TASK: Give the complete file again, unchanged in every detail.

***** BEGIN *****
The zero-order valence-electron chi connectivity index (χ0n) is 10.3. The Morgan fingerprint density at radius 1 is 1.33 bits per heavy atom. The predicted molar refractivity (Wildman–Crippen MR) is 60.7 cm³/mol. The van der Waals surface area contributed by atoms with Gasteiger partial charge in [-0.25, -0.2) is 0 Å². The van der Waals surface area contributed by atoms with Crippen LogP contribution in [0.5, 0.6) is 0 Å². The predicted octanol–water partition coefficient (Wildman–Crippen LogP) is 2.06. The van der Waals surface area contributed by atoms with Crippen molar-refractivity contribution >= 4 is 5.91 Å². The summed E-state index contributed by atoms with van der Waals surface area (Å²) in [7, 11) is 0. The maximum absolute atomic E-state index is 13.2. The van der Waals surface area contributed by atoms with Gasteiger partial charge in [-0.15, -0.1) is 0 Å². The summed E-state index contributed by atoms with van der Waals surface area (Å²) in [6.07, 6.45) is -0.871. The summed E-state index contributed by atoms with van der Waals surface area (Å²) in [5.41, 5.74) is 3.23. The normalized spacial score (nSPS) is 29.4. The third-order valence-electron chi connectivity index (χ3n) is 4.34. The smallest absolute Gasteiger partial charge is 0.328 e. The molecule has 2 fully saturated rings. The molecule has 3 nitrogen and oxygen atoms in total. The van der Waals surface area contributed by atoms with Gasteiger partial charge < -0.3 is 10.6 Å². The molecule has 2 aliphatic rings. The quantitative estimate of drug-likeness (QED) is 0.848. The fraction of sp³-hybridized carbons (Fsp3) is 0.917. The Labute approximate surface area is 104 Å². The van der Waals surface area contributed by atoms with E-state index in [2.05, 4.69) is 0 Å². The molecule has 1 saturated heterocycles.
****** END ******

The zero-order valence-electron chi connectivity index (χ0n) is 10.3. The Morgan fingerprint density at radius 1 is 1.33 bits per heavy atom. The predicted molar refractivity (Wildman–Crippen MR) is 60.7 cm³/mol. The van der Waals surface area contributed by atoms with Gasteiger partial charge in [-0.25, -0.2) is 0 Å². The van der Waals surface area contributed by atoms with Crippen LogP contribution in [0.5, 0.6) is 0 Å². The predicted octanol–water partition coefficient (Wildman–Crippen LogP) is 2.06. The van der Waals surface area contributed by atoms with Crippen molar-refractivity contribution >= 4 is 5.91 Å². The summed E-state index contributed by atoms with van der Waals surface area (Å²) in [7, 11) is 0. The maximum absolute atomic E-state index is 13.2. The van der Waals surface area contributed by atoms with Gasteiger partial charge in [-0.15, -0.1) is 0 Å². The summed E-state index contributed by atoms with van der Waals surface area (Å²) in [6.07, 6.45) is -0.871. The summed E-state index contributed by atoms with van der Waals surface area (Å²) in [5.41, 5.74) is 3.23. The normalized spacial score (nSPS) is 29.4. The third-order valence-electron chi connectivity index (χ3n) is 4.34. The smallest absolute Gasteiger partial charge is 0.328 e. The molecule has 2 fully saturated rings. The molecule has 3 nitrogen and oxygen atoms in total. The van der Waals surface area contributed by atoms with Gasteiger partial charge < -0.3 is 10.6 Å². The molecule has 2 aliphatic rings. The quantitative estimate of drug-likeness (QED) is 0.848. The fraction of sp³-hybridized carbons (Fsp3) is 0.917. The Labute approximate surface area is 104 Å². The van der Waals surface area contributed by atoms with E-state index in [2.05, 4.69) is 0 Å². The molecule has 1 saturated heterocycles.